The $8.6 million (roughly Rs.59 crores) settlement Cisco will pay to settle claims it sold states and federal agencies hackable surveillance software marks a sea change in how seriously the government is now taking cyber-security bugs.
The Cisco bug, which a whistleblower first alerted the company about in 2008, was in surveillance software that ended up in schools, hospitals, airports and prisons as well as federal agencies and at least 15 state governments, as I reported yesterday.
It could have allowed hackers to spy on surveillance video footage, turn cameras on and off and delete footage. It could even have allowed those hackers to compromise other connected physical security systems such as alarms or locks. Yet the company didn't fix the bug until 2012 - one year after the whistleblower, James Glenn, filed a lawsuit against the company.
The settlement marks the first time a company has been forced to pay out for inadequate cyber-security protections under a federal whistleblower law that normally targets fraud and graft in federal contracts. And it's sure to prompt other government suppliers to take a closer look at the security of the products they sell to the US government.
The federal government is reviewing its multibillion-dollar contracting enterprise, which supplies everything from military hardware to border surveillance tools but which officials have said was not designed to make cyber-security a major consideration.
Those officials worry that federal agencies are inadvertently greenlighting a slew of hackable products for purchase by federal agencies - many of which are then also bought by states and government grant recipients such as schools and hospitals. The flawed Cisco software could be a prime example: Glenn's lawyers say it was purchased by the US Secret Service, the Federal Emergency Management Agency and military services as well as prisons and police departments, including the New York Police Department.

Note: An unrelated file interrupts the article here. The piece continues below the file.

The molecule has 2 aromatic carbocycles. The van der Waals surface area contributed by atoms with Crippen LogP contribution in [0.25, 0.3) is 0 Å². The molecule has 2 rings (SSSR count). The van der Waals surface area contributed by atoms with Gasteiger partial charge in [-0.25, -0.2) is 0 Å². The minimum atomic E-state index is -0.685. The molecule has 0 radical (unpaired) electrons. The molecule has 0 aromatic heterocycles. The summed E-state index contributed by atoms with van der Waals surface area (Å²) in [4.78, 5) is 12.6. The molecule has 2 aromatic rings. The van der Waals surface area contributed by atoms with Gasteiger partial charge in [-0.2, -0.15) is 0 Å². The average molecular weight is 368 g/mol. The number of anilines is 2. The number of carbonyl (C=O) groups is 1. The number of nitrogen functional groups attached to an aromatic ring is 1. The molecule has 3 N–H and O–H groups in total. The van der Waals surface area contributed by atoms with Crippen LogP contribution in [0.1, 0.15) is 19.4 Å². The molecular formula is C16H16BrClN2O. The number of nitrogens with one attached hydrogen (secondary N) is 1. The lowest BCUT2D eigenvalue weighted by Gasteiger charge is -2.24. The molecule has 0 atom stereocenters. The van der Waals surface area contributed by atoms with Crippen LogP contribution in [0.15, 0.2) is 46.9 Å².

Even Cisco says the settlement underscores how government is taking cyber-security in the products it buys far more seriously than it used to. In a blog post yesterday, Cisco's Chief Legal Officer Mark Chandler described the settlement as an example of "changing standards" and noted that "what seemed reasonable at one point no longer meets the needs of our stakeholders today."
"We intend to stay ahead of what the world is willing to accept," Chandler added.
Glenn was working for a Cisco subcontractor called NetDesign in Denmark when he first spotted the cyber-security bug and he sent the company numerous "detailed reports" throughout 2008 "revealing that anyone with a moderate grasp of network security could exploit this software," his lawyers told me. But Glenn never got a response, his attorneys said.
"I was very concerned about the possibility that someone might endanger public safety by hacking into government systems," Glenn said in a statement.
Glenn filed his lawsuit under the False Claims Act, which effectively allows individuals to sue on behalf of the government if they believe a government contractor is committing fraud. The government can join the suit later and collect most of the proceeds.
In this case, the federal government and state governments that joined the suit will collect 80 percent of the $8.6 million award while Glenn and his attorneys will take 20 percent, his lawyers said.
States that joined the settlement with the Justice Department include New York, California, Illinois, Florida, Massachusetts and Virginia.
© The Washington Post 2019